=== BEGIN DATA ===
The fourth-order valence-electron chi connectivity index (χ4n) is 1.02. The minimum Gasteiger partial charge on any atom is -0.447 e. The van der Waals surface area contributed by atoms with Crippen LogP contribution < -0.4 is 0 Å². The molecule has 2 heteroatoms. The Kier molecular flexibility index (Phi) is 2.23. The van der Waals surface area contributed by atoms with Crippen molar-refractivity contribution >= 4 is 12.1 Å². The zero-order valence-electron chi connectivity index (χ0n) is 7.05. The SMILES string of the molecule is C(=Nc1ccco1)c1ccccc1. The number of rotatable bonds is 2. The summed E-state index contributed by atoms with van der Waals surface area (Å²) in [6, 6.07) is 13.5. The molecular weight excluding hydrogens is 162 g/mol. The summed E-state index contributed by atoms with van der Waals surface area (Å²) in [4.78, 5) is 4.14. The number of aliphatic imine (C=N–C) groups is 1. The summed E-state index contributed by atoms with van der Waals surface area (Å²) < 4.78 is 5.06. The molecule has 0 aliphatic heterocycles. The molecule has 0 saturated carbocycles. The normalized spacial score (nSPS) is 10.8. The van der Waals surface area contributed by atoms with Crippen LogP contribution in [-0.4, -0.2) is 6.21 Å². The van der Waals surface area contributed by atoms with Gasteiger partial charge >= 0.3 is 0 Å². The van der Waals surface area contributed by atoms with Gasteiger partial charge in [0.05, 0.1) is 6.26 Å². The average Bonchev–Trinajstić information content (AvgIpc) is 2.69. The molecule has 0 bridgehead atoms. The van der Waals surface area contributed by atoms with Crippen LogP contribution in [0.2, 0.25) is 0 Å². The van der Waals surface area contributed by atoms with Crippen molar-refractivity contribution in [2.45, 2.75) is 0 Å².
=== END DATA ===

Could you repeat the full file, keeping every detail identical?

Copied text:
The fourth-order valence-electron chi connectivity index (χ4n) is 1.02. The minimum Gasteiger partial charge on any atom is -0.447 e. The van der Waals surface area contributed by atoms with Crippen LogP contribution < -0.4 is 0 Å². The molecule has 2 heteroatoms. The Kier molecular flexibility index (Phi) is 2.23. The van der Waals surface area contributed by atoms with Crippen molar-refractivity contribution >= 4 is 12.1 Å². The zero-order valence-electron chi connectivity index (χ0n) is 7.05. The SMILES string of the molecule is C(=Nc1ccco1)c1ccccc1. The number of rotatable bonds is 2. The summed E-state index contributed by atoms with van der Waals surface area (Å²) in [6, 6.07) is 13.5. The molecular weight excluding hydrogens is 162 g/mol. The summed E-state index contributed by atoms with van der Waals surface area (Å²) in [4.78, 5) is 4.14. The number of aliphatic imine (C=N–C) groups is 1. The summed E-state index contributed by atoms with van der Waals surface area (Å²) < 4.78 is 5.06. The molecule has 0 aliphatic heterocycles. The molecule has 0 saturated carbocycles. The normalized spacial score (nSPS) is 10.8. The van der Waals surface area contributed by atoms with Crippen LogP contribution in [-0.4, -0.2) is 6.21 Å². The van der Waals surface area contributed by atoms with Gasteiger partial charge >= 0.3 is 0 Å². The van der Waals surface area contributed by atoms with Gasteiger partial charge in [0.05, 0.1) is 6.26 Å². The average Bonchev–Trinajstić information content (AvgIpc) is 2.69. The molecule has 0 bridgehead atoms. The van der Waals surface area contributed by atoms with Crippen LogP contribution in [0.2, 0.25) is 0 Å². The van der Waals surface area contributed by atoms with Crippen molar-refractivity contribution in [2.45, 2.75) is 0 Å².